Most of us are comfortable with the notion of experimentation under controlled conditions, “in the lab” where the archetypal great inventor works amongst his or her test tubes, the contents of which sometimes must blow up on the road to producing the perfect formula. Yet, outside of the science lab or classroom setting, where not every experiment is expected to succeed, people tend to want to avoid the potential for failure. Continue Reading
Why do many middle managers feel so disconnected and unhappy? This is an important question for companies to address because middle managers, who may already suffer some prejudice regarding the importance of their role, play an essential part in the success of any organization.
Despite the fact that many people feel as if September marks the true beginning of a “new year” in the sense of returning with fresh energy to work or to one’s studies after a relaxing summer vacation, January is still the time when people traditionally form new year’s resolutions.
On a personal front, we may resolve to become more fit, to read more “serious” books, to spend more time with family and friends, or to finally clean out the basement. The resolution bug usually hits around January 1st but, with the possible exception of one or two positive new habits which may be formed, by February or March our busy lives overtake our good intentions and it is business as usual once again.
Business as usual may be the preferred option for those of us who would just as soon put off eating more vegetables or going to the gym, but it is not a sound option for any organization that aims to stay on the competitive cutting edge in its field. Business leaders know that good intentions are never enough. Continue Reading
In the previous blog on how to show good judgement by preventing age discrimination in the workplace, these three tips were covered: (1) define age discrimination, develop a policy and distribute it to all employees; (2) emphasize your policy’s importance by having senior leaders facilitate training sessions; and (3) nurture a culture of non-discrimination, support and mutual respect. We continue with a few more tips. Continue Reading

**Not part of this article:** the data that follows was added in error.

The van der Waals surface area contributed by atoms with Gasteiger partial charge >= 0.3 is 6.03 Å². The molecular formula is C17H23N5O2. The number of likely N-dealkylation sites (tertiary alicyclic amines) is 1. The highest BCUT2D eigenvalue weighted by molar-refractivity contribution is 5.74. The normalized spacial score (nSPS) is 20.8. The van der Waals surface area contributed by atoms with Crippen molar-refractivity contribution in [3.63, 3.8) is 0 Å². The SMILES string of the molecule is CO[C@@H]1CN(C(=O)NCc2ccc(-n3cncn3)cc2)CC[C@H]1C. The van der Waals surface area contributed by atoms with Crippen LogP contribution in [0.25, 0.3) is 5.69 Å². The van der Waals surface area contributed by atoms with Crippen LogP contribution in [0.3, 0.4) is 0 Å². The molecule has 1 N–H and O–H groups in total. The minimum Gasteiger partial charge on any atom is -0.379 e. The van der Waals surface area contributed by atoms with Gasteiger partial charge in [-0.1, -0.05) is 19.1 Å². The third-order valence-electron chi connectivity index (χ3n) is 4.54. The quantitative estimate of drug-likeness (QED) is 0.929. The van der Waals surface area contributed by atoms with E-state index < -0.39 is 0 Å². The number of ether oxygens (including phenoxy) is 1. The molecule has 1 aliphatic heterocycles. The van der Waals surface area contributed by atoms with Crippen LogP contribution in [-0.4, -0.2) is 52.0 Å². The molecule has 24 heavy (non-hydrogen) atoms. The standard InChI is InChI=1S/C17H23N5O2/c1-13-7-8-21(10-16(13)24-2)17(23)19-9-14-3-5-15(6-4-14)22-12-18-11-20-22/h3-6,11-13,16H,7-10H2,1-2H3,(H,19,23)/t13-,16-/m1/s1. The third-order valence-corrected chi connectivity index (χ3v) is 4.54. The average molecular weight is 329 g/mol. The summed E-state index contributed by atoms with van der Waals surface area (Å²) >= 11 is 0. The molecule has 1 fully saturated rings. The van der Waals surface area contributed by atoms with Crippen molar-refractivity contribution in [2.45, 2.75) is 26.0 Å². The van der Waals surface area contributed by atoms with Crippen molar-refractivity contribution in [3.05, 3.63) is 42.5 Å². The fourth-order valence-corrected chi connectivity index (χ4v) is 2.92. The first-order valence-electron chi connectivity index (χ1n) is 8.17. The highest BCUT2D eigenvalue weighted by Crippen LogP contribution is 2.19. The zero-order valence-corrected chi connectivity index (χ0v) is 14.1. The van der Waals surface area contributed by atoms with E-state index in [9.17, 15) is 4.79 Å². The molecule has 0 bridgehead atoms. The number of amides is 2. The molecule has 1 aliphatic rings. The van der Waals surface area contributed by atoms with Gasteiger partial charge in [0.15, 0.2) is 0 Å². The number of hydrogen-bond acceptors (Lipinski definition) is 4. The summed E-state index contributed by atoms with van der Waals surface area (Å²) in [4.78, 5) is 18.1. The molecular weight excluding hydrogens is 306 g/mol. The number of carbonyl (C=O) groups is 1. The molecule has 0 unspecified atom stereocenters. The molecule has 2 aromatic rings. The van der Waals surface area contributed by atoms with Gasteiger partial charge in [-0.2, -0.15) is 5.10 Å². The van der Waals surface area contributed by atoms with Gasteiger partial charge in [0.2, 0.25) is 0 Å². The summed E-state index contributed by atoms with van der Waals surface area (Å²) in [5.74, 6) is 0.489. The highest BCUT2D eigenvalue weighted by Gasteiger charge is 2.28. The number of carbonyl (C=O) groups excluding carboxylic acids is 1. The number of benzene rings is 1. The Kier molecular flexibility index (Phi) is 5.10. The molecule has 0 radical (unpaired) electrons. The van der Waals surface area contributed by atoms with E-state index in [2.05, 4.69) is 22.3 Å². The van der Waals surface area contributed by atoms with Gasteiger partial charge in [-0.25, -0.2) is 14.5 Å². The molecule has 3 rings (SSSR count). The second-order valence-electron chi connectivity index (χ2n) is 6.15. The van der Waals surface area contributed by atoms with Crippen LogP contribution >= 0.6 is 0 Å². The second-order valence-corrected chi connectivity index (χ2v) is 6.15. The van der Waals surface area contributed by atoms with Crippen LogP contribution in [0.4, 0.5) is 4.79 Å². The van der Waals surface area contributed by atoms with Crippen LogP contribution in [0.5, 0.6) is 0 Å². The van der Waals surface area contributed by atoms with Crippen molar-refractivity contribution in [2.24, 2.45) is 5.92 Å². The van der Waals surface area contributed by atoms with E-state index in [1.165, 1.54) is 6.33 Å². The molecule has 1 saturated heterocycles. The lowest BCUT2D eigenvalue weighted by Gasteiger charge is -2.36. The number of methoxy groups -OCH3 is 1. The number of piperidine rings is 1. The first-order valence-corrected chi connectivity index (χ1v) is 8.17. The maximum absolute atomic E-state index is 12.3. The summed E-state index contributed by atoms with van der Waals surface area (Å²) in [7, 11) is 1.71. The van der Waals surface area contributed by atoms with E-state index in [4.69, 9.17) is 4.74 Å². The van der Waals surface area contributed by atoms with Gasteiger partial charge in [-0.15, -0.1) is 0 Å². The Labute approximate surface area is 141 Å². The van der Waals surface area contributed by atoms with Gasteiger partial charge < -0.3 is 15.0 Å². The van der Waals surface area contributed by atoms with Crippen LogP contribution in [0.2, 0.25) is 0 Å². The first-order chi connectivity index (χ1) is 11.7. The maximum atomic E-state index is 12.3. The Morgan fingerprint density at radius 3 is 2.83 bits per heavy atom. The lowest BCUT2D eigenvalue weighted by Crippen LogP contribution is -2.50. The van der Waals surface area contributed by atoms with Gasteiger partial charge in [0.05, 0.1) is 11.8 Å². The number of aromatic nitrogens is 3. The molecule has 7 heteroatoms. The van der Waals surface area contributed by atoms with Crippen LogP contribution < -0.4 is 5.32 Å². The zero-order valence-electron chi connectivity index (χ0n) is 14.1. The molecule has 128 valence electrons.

The word “discrimination” has what seems like conflicting definitions. It can mean the unjust or prejudicial treatment of people on grounds such as their age. But it can also mean having the ability to exercise good judgement and taste. If one considers that engaging in discrimination based on older age reflects both prejudicial treatment and bad judgement, then the definitions can be easily reconciled.
The following are three practical tips on showing good judgement by preventing age discrimination in the workplace. A few more suggestions will be addressed in the next blog. More detailed discussions regarding legislative and regulatory requirements are left for another time (though the tips will help to meet such obligations).
The aim is to enhance everyone’s experience in the workplace. The increase in the average age of the overall workforce makes age discrimination a critical issue for most organizations. Since aging is inevitable, younger employees also have a stake in the matter. Young workers may also have parents or other people in their life who are dealing with getting older while still working. (The issue of discrimination based on youth, while possibly less of a problem in the workplace, is something that may be considered in a future article). Continue Reading